SBD/July 1, 2013/Marketing and Sponsorship

NFL Indicates It Will Not Participate In Obamacare Campaign

NFL VP/Communications Brian McCarthy on Friday in an e-mail wrote that the league "has 'no plans' to work with the Obama administration in educating the public about the president's controversial health care reform," commonly referred to as Obamacare, according to Ashley Killough of CNN.com. McCarthy added that the league has "responded to letters they received from members of Congress." He said the NFL has had "no substantive contact with the administration about" the prospective campaign. The Obama administration is "embarking on a major campaign to spread the word about the upcoming health care changes." U.S. Senators Mitch McConnell (R- Ky.) and John Cornyn (R- Tx.) advised the NFL it "would not be a smart move" to agree to the campaign. The letter in addition to being sent to the NFL was sent to the NBA, MLB, NHL, PGA Tour and NASCAR Chair & CEO Brian France (CNN.com, 6/28). McConnell and Cornyn wrote, "Given the divisiveness and persistent unpopularity of the health care (law), it is difficult to understand why an organization like yours would risk damaging its inclusive and apolitical brand by lending its name to its promotion." U.S. Health & Human Services (HSS) Secretary Kathleen Sebelius last week said that she is "in conversations with some sports leagues about potential partnerships to promote enrollment in the president’s health law this summer and fall." POLITICO's Jennifer Haberkorn noted sports partnerships with the Obama administration "could come at a risk." The health law "still has significant opposition," and some athletes "may be skeptical about being cozy with the Obama administration's signature law" (POLITICO.com, 6/28). In DC, Somashekhar & Bernstein cited an MLB spokesperson as saying that the league "had been contacted by the White House." But the spokesperson added that the administration "canceled the meeting and that the MLB has not been provided with any information to make a decision." An NHL spokesperson on Friday said that the White House "postponed a planned meeting, and that it had not made a decision about a partnership" (WASHINGTON POST, 6/29).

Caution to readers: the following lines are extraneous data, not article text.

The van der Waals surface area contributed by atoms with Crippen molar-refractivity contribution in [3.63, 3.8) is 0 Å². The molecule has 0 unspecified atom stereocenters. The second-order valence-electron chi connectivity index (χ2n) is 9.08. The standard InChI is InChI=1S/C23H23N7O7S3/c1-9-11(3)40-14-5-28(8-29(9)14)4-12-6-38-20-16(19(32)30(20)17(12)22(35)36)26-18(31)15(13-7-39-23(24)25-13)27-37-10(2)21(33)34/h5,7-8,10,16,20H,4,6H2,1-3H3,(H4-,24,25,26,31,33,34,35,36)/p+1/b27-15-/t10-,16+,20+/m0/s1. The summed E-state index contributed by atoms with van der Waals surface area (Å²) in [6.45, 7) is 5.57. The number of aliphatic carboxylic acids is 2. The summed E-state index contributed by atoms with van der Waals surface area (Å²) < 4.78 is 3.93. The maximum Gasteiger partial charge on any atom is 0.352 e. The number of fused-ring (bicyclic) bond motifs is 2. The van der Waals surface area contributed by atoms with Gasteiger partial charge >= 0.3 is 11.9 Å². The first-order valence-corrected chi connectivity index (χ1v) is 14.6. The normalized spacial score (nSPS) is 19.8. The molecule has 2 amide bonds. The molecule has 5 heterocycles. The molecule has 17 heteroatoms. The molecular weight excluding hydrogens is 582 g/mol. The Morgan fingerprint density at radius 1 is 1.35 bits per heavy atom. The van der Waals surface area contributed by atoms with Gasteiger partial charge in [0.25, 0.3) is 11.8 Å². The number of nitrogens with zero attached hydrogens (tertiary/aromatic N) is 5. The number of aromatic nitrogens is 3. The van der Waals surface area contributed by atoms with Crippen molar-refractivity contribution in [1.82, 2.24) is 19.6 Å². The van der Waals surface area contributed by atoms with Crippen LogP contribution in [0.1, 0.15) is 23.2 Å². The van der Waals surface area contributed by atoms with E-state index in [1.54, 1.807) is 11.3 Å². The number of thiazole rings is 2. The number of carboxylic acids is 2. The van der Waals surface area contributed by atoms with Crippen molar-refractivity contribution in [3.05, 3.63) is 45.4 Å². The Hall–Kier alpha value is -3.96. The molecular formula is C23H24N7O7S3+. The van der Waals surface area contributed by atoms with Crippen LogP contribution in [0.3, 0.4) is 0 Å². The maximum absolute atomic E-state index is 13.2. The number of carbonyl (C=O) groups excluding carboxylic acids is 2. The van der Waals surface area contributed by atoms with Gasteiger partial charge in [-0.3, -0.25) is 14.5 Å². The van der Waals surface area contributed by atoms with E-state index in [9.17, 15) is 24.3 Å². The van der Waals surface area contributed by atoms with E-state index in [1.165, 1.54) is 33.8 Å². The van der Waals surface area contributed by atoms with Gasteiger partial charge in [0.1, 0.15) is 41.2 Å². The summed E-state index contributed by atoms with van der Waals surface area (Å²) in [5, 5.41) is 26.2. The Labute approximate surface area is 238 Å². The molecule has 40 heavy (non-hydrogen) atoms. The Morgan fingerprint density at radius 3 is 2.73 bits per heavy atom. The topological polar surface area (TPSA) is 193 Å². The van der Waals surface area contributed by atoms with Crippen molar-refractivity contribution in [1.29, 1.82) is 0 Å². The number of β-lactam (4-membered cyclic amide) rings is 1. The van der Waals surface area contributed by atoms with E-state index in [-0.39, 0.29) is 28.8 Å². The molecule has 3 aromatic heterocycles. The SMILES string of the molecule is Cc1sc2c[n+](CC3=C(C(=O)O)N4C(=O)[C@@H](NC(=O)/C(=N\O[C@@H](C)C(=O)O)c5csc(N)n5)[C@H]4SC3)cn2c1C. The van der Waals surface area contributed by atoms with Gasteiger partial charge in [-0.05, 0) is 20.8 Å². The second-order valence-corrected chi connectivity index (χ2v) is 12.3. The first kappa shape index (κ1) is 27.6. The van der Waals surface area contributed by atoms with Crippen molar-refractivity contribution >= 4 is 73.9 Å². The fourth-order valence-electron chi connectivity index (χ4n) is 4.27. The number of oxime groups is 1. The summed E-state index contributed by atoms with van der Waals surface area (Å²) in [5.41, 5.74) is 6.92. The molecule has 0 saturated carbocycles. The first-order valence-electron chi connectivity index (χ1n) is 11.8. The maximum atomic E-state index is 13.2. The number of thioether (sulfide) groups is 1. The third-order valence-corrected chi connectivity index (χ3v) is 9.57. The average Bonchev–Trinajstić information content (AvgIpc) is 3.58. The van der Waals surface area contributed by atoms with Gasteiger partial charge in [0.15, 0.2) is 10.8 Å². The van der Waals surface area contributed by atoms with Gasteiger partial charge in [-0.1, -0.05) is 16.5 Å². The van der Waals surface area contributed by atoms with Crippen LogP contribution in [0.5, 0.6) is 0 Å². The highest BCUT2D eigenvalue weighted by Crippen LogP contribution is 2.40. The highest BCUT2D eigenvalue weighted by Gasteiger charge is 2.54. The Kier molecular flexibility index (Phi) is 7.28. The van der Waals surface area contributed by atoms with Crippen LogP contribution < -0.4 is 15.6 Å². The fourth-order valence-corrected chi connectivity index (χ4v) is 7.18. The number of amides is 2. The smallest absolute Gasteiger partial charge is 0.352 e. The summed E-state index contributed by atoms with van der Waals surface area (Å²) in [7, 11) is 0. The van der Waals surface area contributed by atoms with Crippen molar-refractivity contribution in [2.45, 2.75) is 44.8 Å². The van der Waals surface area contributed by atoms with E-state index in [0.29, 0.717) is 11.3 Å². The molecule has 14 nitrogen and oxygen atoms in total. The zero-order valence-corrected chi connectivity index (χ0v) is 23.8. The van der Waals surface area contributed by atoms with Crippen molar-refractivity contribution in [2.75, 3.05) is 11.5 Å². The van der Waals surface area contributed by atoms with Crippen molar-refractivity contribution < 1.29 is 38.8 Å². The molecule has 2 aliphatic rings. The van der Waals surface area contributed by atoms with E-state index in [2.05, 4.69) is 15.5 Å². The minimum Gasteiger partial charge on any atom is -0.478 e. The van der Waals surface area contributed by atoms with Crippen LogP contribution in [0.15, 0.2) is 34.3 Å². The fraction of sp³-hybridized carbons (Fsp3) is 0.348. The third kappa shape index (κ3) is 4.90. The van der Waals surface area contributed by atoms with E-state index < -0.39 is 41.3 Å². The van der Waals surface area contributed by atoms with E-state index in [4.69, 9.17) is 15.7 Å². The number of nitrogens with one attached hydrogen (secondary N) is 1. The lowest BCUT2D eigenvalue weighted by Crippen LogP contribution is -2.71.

THE COVETED DEMOGRAPHIC: The NATIONAL JOURNAL's Catherine Hollander noted HHS "doesn’t have much money for ads, so sports-league partnerships are an efficient use of cash because they allow it to reach the 'bro' demographic -- healthy, uninsured young men." It is "not yet clear what form a partnership between HHS and the football or other sports leagues would take." Sebelius said that they were "discussing paid advertising as well as other agreements." The administration in any case "has a tough road ahead" (NATIONAL JOURNAL, 6/29). THEHILL.com's Elise Viebeck noted McConnell and Cornyn also "warned the leagues not to follow the precedent" of the Red Sox organization, which "promoted the Massachusetts healthcare overhaul" in '07 (THEHILL.com, 6/28). The WALL STREET JOURNAL's Amy Schatz notes, "The Obama administration's effort to draft athletes and sports leagues to promote health insurance to the uninsured is off to a rocky start." The "benefits of using athletes and celebrities to promote health insurance to millions of uninsured young adults are clear for the Obama administration." Less "obvious are the benefits to the sports leagues and celebrities being courted to promote the Affordable Care Act." Sebelius "didn't name the other sports leagues contacted by officials." An NBA spokesperson said the league had "nothing we plan to announce at this point." 16W Marketing co-Founder & Partner Frank Vuono said that the NFL "might benefit from promoting health insurance after its struggles with player-safety issues." He added, "It's a pretty smart thing on the NFL's behalf, to be pro-health and friendly with the federal government at this point. Yeah, there could be a backlash from more conservative states. Do I think that would translate into people not rooting for their favorite team in the fall? I don't think so" (WALL STREET JOURNAL, 7/1).
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